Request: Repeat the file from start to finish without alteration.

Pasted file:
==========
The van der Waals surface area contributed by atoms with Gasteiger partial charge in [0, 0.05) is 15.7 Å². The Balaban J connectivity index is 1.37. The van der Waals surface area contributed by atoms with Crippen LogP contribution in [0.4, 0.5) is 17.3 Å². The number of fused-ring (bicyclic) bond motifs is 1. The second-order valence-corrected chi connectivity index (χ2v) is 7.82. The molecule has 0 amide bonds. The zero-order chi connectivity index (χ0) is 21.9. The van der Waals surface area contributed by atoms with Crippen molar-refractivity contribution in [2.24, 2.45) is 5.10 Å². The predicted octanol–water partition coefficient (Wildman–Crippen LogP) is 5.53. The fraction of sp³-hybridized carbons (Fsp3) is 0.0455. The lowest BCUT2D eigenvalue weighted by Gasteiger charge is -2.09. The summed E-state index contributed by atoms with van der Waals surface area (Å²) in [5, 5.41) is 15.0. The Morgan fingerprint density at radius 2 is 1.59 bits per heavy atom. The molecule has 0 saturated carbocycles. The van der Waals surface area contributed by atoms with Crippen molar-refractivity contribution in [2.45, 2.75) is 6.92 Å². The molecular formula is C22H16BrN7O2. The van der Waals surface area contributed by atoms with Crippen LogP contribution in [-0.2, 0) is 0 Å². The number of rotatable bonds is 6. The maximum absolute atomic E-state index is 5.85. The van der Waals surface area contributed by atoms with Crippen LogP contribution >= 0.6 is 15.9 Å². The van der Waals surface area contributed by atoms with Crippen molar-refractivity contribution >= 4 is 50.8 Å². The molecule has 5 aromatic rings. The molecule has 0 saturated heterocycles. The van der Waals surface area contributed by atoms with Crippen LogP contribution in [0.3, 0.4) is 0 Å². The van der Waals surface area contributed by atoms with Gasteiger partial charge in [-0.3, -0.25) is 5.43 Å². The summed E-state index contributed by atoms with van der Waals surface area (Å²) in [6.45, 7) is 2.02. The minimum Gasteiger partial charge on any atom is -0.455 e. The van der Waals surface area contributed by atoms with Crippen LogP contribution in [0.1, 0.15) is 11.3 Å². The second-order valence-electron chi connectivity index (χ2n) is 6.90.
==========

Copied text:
The van der Waals surface area contributed by atoms with Gasteiger partial charge in [0, 0.05) is 15.7 Å². The Balaban J connectivity index is 1.37. The van der Waals surface area contributed by atoms with Crippen LogP contribution in [0.4, 0.5) is 17.3 Å². The number of fused-ring (bicyclic) bond motifs is 1. The second-order valence-corrected chi connectivity index (χ2v) is 7.82. The molecule has 0 amide bonds. The zero-order chi connectivity index (χ0) is 21.9. The van der Waals surface area contributed by atoms with Crippen molar-refractivity contribution in [2.24, 2.45) is 5.10 Å². The predicted octanol–water partition coefficient (Wildman–Crippen LogP) is 5.53. The fraction of sp³-hybridized carbons (Fsp3) is 0.0455. The lowest BCUT2D eigenvalue weighted by Gasteiger charge is -2.09. The summed E-state index contributed by atoms with van der Waals surface area (Å²) in [5, 5.41) is 15.0. The Morgan fingerprint density at radius 2 is 1.59 bits per heavy atom. The molecule has 0 saturated carbocycles. The van der Waals surface area contributed by atoms with Crippen molar-refractivity contribution in [2.45, 2.75) is 6.92 Å². The molecular formula is C22H16BrN7O2. The van der Waals surface area contributed by atoms with Crippen LogP contribution in [-0.2, 0) is 0 Å². The number of rotatable bonds is 6. The maximum absolute atomic E-state index is 5.85. The van der Waals surface area contributed by atoms with Crippen LogP contribution >= 0.6 is 15.9 Å². The van der Waals surface area contributed by atoms with Crippen molar-refractivity contribution >= 4 is 50.8 Å². The molecule has 5 aromatic rings. The molecule has 0 saturated heterocycles. The van der Waals surface area contributed by atoms with Crippen LogP contribution in [0.3, 0.4) is 0 Å². The van der Waals surface area contributed by atoms with Gasteiger partial charge in [-0.3, -0.25) is 5.43 Å². The summed E-state index contributed by atoms with van der Waals surface area (Å²) in [6.45, 7) is 2.02. The minimum Gasteiger partial charge on any atom is -0.455 e. The van der Waals surface area contributed by atoms with Crippen LogP contribution in [0.1, 0.15) is 11.3 Å². The second-order valence-electron chi connectivity index (χ2n) is 6.90.